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Title: The cost of performance : the effects of schooling on students' disposition towards acting as change agents in organisations
Author: Kehoe, Ian
ISNI:       0000 0004 5356 5603
Awarding Body: University of Sheffield
Current Institution: University of Sheffield
Date of Award: 2014
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The thesis is concerned with how schooling is affecting what students learn about acting as change agents in organisations. It is deemed of importance because of the concerns about how schools may require and valorise passive organisational roles of students and particularly because of the challenges the next generation of school leavers face in terms of organisational reform and taking the role of change agent. The research deepens our understanding of the change agent role through a literature review which combines ideas from the sociology of education, student voice and organisational theory. It set out to develop our understanding of the problem, and attempted to affect the problem, by setting up a systemic action research process in two secondary schools. This created opportunities for students to act as change agents on cultural and organisational issues that concerned them. The process created a bounded sub-system and explored how those boundaries were affected by the students, the schools and the facilitator in order to further understand how processes may foster or inhibit the students’ disposition to act as change agents and what they reveal about perceptions and understanding of the role. The contribution this thesis makes to the field is to illuminate how schooling affects students’ disposition towards acting as change agents, and their understanding of the change agent role in specific organisational terms. It does this by using a unique framework of concepts, demonstrating their feasibility, and through studying organisational processes using a convergence of educational theory, organisational theory and systems psychodynamics. It illuminates some of the processes that dispose students to interpret change agency processes and the change agent role through the lens of performance culture and the implications of this for their learning about the organisational role. It offers a model of the organisation-in-the-mind students may be developing and shows how, using a convergence of the concepts of organisation-in-the mind and organisational socialisation, this represents learning which students may be disposed towards reproducing as adults in organisations. Finally it offers an organisational structure which may enable students to develop a less inhibited disposition towards the change agent role.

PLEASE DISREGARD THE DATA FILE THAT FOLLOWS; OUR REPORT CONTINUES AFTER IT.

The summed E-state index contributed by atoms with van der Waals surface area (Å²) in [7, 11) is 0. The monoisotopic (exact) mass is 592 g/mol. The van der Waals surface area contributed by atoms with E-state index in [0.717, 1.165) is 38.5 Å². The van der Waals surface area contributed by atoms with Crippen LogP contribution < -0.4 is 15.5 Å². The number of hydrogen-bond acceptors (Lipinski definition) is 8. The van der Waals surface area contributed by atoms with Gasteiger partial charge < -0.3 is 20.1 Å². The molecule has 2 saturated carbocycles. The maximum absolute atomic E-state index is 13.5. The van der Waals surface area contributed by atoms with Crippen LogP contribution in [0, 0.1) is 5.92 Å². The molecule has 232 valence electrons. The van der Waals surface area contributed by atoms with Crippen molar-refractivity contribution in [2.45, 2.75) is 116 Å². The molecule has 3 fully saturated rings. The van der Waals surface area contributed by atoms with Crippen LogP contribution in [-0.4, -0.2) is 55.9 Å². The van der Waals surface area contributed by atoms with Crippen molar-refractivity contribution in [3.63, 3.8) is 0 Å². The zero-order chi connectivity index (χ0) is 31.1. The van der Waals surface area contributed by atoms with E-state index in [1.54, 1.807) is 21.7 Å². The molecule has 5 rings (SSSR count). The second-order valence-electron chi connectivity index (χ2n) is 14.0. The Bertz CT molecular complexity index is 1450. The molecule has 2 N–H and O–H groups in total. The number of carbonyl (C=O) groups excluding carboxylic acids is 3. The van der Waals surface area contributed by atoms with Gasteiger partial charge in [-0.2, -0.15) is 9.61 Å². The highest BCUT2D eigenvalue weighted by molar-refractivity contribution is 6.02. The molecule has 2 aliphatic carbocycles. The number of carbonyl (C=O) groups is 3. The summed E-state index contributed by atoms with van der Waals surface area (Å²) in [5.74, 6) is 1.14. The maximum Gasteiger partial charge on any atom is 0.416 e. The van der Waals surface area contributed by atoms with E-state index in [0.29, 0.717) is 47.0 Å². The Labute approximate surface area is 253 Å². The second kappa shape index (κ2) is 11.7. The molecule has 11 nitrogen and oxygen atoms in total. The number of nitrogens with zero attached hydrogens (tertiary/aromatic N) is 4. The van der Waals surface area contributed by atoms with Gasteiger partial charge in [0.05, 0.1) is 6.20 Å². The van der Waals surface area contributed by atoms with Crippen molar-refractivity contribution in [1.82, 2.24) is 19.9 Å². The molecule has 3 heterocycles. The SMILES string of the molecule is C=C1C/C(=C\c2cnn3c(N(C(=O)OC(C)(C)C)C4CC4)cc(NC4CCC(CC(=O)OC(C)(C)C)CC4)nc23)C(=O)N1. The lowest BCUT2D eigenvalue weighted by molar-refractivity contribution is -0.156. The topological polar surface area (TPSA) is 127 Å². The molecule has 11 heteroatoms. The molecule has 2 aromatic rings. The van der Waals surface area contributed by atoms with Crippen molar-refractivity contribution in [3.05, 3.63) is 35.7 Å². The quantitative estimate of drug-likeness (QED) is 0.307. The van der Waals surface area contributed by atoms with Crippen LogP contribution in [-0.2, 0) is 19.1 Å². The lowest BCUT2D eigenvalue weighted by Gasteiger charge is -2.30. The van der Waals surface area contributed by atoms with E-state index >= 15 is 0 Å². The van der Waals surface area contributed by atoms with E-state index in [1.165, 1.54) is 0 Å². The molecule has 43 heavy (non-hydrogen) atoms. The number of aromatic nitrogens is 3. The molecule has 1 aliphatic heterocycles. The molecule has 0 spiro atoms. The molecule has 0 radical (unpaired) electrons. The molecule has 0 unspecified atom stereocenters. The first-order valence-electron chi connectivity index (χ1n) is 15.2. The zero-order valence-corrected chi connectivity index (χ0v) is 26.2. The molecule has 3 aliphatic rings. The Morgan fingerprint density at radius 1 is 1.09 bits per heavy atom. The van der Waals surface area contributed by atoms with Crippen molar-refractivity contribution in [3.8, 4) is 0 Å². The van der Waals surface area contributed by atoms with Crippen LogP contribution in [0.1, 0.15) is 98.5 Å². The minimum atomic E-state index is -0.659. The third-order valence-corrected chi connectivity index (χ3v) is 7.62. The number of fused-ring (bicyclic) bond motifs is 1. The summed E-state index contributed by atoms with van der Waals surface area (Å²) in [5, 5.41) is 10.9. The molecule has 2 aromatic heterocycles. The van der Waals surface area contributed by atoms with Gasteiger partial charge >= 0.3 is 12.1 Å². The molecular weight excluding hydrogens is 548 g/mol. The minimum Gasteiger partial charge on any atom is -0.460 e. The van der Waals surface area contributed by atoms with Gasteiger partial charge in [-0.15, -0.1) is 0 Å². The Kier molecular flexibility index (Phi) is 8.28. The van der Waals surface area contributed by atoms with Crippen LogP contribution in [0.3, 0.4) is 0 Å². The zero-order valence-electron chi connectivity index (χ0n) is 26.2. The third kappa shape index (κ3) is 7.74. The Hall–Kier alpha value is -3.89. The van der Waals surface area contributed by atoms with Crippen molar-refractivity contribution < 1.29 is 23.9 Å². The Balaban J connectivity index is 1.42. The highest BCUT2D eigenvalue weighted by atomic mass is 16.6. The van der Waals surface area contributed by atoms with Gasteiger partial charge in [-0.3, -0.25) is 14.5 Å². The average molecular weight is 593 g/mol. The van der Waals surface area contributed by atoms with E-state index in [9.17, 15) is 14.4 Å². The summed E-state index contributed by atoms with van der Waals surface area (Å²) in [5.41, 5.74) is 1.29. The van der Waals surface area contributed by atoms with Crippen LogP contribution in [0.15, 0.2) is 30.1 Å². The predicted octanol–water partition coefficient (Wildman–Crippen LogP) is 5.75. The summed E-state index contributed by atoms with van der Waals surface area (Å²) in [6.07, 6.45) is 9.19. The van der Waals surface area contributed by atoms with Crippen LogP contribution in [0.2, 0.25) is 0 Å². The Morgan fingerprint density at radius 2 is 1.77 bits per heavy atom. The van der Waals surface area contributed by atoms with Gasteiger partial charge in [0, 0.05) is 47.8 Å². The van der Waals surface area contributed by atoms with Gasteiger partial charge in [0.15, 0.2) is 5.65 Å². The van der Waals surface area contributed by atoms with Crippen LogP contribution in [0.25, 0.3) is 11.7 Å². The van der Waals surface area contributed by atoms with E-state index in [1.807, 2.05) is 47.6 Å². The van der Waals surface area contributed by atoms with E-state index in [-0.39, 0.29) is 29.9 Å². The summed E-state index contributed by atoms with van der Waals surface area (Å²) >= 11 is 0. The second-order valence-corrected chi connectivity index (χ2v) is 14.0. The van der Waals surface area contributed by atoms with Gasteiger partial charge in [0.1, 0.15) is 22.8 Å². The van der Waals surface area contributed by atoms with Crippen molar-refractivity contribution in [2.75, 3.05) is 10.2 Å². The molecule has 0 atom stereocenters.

Supervisor: Herrick, Tim Sponsor: Not available
Qualification Name: Thesis (Ph.D.) Qualification Level: Doctoral
EThOS ID:  DOI: Not available